[Marxism] Show trial, show execution, and lawless regime (Nation blogger on Saddam's hanging in the Green Zone)

Fred Feldman ffeldman at bellatlantic.net
Sat Dec 30 15:00:21 MST 2006


www.thenation.com
BLOG | Posted 12/30/2006 @ 01:57am 
A Show Trial and a Show Execution 
John Nichols 
 
 
Convicted in a show trial that certainly appeared to have been timed to
finish on the eve of last month's US elections, Iraqi President Saddam
Hussein was hanged in a show execution that just as certainly seems to have
been timed to be carried out before the end of the worst year of the Iraq
War. 

Hussein was a bad player -- a totalitarian dictator who, with tacit approval
from the U.S. and other western nation during the 1980s, killed his own
people and waged a mad war with Iran. He needed to be held to account. But
even bad players deserve fair trials, honest judgments and justly-applied
punishments. The former dictator got none of these. 

According to Human Rights Watch, which has a long and honorable history of
documenting and challenging the abuses of Hussein's former government, the
execution early Saturday morning followed "a deeply flawed trial" and "marks
a significant step away from respect for human rights and the rule of law in
Iraq." 

"The test of a government's commitment to human rights is measured by the
way it treats its worst offenders," says Richard Dicker, director of Human
Rights Watch's International Justice Program. "History will judge these
actions harshly." 

For fifteen years, Human Rights Watch had demanded that Hussein be brought
to justice for what the group has rightly described as "massive human rights
violations." But the group argues that Hussein was not brought to justice. 

In addition to objecting at the most fundamental level to the use of the
barbaric practice of state-sponsored execution--which is outlawed by the
vast majority of the world's nations--Human Rights Watch notes that Hussein
was killed before being tried for some of his most well-documented acts of
brutality. 

The group notes the trial that did take place was fundamentally flawed. 

A niney-seven-page report by Human Rights Watch, issued late last month,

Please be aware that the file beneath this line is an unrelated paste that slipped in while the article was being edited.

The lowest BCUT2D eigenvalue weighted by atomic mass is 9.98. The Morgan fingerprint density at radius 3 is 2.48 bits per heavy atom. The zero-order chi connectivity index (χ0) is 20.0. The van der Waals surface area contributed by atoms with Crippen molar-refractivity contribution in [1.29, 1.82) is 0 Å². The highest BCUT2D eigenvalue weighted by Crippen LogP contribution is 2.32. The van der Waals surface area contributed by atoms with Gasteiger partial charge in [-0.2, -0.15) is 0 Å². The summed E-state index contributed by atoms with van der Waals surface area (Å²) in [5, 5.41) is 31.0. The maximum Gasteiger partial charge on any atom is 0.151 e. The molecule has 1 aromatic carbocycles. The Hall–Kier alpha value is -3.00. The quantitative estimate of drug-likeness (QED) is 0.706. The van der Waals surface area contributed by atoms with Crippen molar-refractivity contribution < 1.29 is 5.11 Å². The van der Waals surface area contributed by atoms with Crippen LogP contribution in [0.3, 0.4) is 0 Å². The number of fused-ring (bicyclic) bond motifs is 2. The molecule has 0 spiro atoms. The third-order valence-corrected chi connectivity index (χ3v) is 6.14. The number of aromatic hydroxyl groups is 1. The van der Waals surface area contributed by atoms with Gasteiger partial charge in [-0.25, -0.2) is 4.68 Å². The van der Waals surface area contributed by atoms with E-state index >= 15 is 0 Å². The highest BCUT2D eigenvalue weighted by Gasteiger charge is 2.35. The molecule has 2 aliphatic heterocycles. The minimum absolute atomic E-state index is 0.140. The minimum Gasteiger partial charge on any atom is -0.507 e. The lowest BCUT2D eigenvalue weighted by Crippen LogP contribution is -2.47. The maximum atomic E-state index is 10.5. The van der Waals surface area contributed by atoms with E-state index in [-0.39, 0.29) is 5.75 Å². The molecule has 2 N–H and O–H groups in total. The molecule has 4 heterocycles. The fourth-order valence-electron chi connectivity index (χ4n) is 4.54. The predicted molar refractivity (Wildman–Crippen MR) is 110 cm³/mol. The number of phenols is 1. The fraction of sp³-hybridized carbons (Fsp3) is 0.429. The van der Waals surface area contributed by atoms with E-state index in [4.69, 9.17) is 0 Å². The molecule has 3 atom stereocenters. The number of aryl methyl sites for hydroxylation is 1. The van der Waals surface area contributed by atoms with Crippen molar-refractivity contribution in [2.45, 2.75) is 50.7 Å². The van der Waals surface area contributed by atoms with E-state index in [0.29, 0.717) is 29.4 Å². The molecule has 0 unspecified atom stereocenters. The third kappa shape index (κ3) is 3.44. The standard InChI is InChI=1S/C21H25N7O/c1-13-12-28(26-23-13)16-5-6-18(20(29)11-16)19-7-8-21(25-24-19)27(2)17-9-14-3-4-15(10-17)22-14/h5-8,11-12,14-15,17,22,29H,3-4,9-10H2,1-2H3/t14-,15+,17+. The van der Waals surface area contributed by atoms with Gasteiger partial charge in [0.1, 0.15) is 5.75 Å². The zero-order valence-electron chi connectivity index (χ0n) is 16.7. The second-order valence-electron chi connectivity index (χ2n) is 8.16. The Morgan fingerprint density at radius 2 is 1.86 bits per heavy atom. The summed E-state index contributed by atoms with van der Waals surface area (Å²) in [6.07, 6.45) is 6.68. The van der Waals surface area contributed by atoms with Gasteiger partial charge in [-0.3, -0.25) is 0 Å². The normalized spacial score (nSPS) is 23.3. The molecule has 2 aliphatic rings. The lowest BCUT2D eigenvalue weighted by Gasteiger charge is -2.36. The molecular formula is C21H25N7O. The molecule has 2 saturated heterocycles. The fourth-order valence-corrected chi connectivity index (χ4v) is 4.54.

details the severe problems with the trial. The report, based on close
monitoring of the prosecution of the former president, found that: 

."(The) Iraqi High Tribunal was undermined from the outset by Iraqi
government actions that threatened the independence and perceived
impartiality of the court." 

. The Iraqi administrators, judges, prosecutors and defense lawyers lacked
sufficient training and expertise "to fairly and effectively try crimes of
this magnitude." 

. The government did not protect defense lawyers--three of whom were killed
during the trial--or key witnesses. 

. "(There were) serious flaws in the trial, including failures to disclose
key evidence to the defense, violations of the defendants' right to question
prosecution witnesses, and the presiding judge's demonstrations of bias." 

. "Hussein's defense lawyers had 30 days to file an appeal from the November
5 verdict. However, the trial judgment was only made available to them on
November 22, leaving just two weeks to respond." 

The report did not study the appeals process, But the speed with which the
tribunal's verdict and sentence were confirmed suggests that the Iraqi
Appeals Chamber failed to seriously consider the legal arguments advanced by
Hussein's able--if violently harassed--legal team. 

"It defies imagination that the Appeals Chamber could have thoroughly
reviewed the 300-page judgment and the defense's written arguments in less
than three weeks' time," said Dicker. "The appeals process appears even more
flawed than the trial." 

There will, of course, be those who counter criticism of the process by
pointing out that Saddam Hussein did not give the victims of his cruel
dictates fair trials or just sentences. That is certainly true. 

But such statements represent a stinging indictment of the new Iraqi
government and its judiciary. With all the support of the United States
government, with massive resources and access to the best legal advice in
the world, with all the lessons of the past, Iraq has a legal system that
delivers no better justice than that of Saddam Hussein's dictatorship. 

This is the ugly legacy of the US invasion and occupation of Iraq: An awful
mess of a country that cannot even get the trial and punishment of deposed
dictator right, a justice system that schedules the taking of life for
political and propaganda purposes, a thuggishly brutal state that executes
according to whim rather than legal standard. 

According to Britain's Telegraph newspaper, "There was no comment from the
White House, which was determined that the execution should appear to be an
Iraqi event." The central role played by the US government in the process
was not lost on the Telegraph, however, as the newspaper noted that: "the
transfer of Saddam from American to Iraqi custody meant his death was
imminent." 

The term "transfer" is of course being used in a loose sense, as Hussein was
hung not in an Iraqi prison but within the American-controlled Green Zone in
central Baghdad. 

Now that the killing is done, the governments of Iraq and the United States
have confirmed what may have been the worst fear of those who condemned both
Saddam Hussein and the US invasion and occupation that removed him from
power. The crude lawlessness of Hussein has been replaced by the calculated
lawlessness of a new regime. 

 







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